Lynn Nottage’s Pulitzer Prize-winning drama “Ruined” brings the vast horrors of the late-twentieth-century wars in the Democratic Republic of Congo into the bar and brothel of the tough, clever Mama Nadi. The bar sits on precariously neutral ground on the edge of a contested, genocidal killing zone.
A talking bird squawks one of the play’s first sentences, but no one present understands it. The bird’s previous owner taught it in the language of the local Pygmy clan. The clan was driven off its land by the DRC government and its people made homeless, or lifeless, first to make way for a national park and then for illegal, violently contentious coltan mining. The idea was to use the bird as a memory store for a doomed language. Though the meaning of the bird’s words are lost, the bird itself means plenty. The bar’s denizens protect it because it is a fragile repository of the banished people’s culture. Their kinship with the unintelligible bird comes in part because the humans, too, face their own incomprehensible decimation in the war zones. “Ruined” shows us how the destruction of the region’s body politic ruined the bodies and souls of those who suffered the wars. But the people in the bar are also the ones that give the bird and each other sanctuary and build each other’s resilience, even in the face of ruin.
Grasping the DRC’s size, and horrors, is challenging. The country is roughly four times the size of Texas and home to nearly one hundred million people. One stat that sticks in my mind from when I reported—from afar—on the wars there in the 1990s is that when its then-dictator Mobutu Sese Seko needed foreign help to prosecute what was in essence a world war in his country, he invited in the Ugandan army as mercenaries and paid them with the timber rights to forests about the size of the state of California. The country’s wars—which were in fact the wars of five countries—cost millions of lives. Estimates of the death tolls are controversial; they range between two million and 7.6 million. In world history, few conflicts have been deadlier.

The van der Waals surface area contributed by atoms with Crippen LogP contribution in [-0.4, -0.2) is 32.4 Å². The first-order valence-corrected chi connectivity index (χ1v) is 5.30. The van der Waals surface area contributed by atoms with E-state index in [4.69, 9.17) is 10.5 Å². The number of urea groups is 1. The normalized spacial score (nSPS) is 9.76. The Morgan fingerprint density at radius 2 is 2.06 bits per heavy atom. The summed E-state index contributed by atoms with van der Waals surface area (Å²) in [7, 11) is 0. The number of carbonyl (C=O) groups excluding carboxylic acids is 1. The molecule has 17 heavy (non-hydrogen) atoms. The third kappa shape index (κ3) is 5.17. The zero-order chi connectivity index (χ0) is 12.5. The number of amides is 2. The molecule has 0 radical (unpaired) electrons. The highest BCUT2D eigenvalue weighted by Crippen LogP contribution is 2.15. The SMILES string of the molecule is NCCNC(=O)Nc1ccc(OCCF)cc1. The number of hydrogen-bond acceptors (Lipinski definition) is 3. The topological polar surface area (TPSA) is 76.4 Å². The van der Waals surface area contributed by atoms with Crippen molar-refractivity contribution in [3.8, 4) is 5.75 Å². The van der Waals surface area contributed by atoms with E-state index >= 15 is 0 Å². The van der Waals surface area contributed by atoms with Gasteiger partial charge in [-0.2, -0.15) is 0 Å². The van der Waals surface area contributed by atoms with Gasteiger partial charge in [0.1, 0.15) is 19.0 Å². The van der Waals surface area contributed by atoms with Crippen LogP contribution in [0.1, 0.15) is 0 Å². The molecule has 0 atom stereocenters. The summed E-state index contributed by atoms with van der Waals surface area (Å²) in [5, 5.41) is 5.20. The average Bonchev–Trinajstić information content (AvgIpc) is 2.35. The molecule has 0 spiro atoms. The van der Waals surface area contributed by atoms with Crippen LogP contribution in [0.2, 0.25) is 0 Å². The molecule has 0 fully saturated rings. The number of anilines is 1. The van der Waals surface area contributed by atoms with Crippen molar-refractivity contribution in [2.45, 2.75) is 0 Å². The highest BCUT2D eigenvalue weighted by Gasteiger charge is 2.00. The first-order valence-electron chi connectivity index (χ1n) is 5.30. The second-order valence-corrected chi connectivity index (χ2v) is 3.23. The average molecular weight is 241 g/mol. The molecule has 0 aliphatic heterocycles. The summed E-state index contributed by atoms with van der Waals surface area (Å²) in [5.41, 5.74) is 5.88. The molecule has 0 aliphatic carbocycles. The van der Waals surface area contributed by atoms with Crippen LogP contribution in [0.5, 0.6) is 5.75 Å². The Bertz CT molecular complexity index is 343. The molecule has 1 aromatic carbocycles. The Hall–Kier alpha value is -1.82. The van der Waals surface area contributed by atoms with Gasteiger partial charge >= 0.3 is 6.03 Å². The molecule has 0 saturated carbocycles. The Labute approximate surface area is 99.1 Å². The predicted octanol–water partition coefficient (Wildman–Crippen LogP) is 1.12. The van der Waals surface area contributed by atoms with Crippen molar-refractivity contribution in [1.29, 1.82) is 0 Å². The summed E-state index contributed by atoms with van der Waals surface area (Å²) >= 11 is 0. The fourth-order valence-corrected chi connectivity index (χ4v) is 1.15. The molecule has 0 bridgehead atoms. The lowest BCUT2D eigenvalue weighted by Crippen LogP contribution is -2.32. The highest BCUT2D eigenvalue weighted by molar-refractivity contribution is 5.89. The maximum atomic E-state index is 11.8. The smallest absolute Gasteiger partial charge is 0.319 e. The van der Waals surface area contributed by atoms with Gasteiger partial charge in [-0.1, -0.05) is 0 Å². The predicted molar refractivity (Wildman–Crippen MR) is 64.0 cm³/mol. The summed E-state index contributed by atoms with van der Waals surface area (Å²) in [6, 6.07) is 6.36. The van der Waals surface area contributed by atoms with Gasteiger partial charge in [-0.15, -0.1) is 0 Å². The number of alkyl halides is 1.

The women workers and male customers are all on one side or another of the worst things humans do to each other. One pretty, but limping fifteen-year-old arrives after having been raped so often, and brutally, that her genitals are “ruined.” Instead of servicing the men as a prostitute, Mama Nadi has her clean tables and sing songs. Not so oddly, one of the terrible things, Mama Nadi’s proffering her “girls” in the brothel, protects the young, routinely abused prostitutes who live and work there from the far worse lethal and sexual savagery the women were subject to before they ended up there. Takeisha Yelton-Hunter, a relative newcomer to the professional stage, gives a strong, nuanced performance as the world-wise madam who keeps the wolfish commandos and their boy minions passive with beer and sex. Until she doesn’t.
The young prostitutes are played with courage and emotional daring by Jemima Charles, as the daughter of a murdered tribal chief; Courtney Gardner, as a farm wife whose rapes by an army platoon caused her family to abandon her; and Jenise Sheppard, who plays the “ruined” girl Sophie in whose lamenting, angry songs lay the anguish of all. Sophie’s uncle is Christian, a poetic trader of contraband. He brings Sophie to Mama Nadi for protection, a proposition Mama initially rejects but ultimately accepts when offered a box of Belgian chocolate (which Mama sorely misses) and learns Sophie can sing. As Christian, Stanley King finds his character’s tenuous balance of vulnerable and indomitable. In the end, he gives Mama Nadi the strength to endure a horror she’d been masking.
For all the trouble “Ruined” so powerfully captures, it also gives us the human capacity for tenderness in the face of anarchy and hellish violence. Is that an ending fitting a play about the human toll of Congo wars? The play, which Nottage originally workshopped at the Goodman Theatre in 2007, is based on the author’s reporting in Uganda among refugees from the conflicts. In their stories, she found the horrible and the good, and how, like the precious words of the bird in the bar, the remnants of the culture that are nearly lost for good, are the most dear of all. The Invictus Theatre Co.’s fine production, as relevant now as ever, is also a treasure to hold on to.
“Ruined” at Invictus Theatre Co. through March 20.